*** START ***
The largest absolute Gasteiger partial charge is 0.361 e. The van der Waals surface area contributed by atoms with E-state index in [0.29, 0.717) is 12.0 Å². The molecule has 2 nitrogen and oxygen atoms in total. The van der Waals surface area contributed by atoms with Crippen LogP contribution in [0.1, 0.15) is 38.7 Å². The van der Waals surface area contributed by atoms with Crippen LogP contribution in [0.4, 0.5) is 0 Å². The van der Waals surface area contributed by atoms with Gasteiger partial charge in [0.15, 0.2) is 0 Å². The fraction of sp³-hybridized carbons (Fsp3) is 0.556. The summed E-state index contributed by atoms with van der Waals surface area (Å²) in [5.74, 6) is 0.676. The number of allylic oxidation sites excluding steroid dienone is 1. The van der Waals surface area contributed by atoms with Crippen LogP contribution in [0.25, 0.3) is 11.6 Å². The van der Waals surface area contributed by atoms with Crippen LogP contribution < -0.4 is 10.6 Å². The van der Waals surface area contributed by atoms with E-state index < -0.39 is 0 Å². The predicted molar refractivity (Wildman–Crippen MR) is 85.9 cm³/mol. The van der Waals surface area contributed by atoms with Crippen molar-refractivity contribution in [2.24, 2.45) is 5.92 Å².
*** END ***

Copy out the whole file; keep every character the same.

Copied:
The largest absolute Gasteiger partial charge is 0.361 e. The van der Waals surface area contributed by atoms with E-state index in [0.29, 0.717) is 12.0 Å². The molecule has 2 nitrogen and oxygen atoms in total. The van der Waals surface area contributed by atoms with Crippen LogP contribution in [0.1, 0.15) is 38.7 Å². The van der Waals surface area contributed by atoms with Crippen LogP contribution in [0.4, 0.5) is 0 Å². The van der Waals surface area contributed by atoms with Gasteiger partial charge in [0.15, 0.2) is 0 Å². The fraction of sp³-hybridized carbons (Fsp3) is 0.556. The summed E-state index contributed by atoms with van der Waals surface area (Å²) in [5.74, 6) is 0.676. The number of allylic oxidation sites excluding steroid dienone is 1. The van der Waals surface area contributed by atoms with Crippen LogP contribution in [0.25, 0.3) is 11.6 Å². The van der Waals surface area contributed by atoms with Crippen LogP contribution < -0.4 is 10.6 Å². The van der Waals surface area contributed by atoms with E-state index < -0.39 is 0 Å². The predicted molar refractivity (Wildman–Crippen MR) is 85.9 cm³/mol. The van der Waals surface area contributed by atoms with Crippen molar-refractivity contribution in [2.24, 2.45) is 5.92 Å².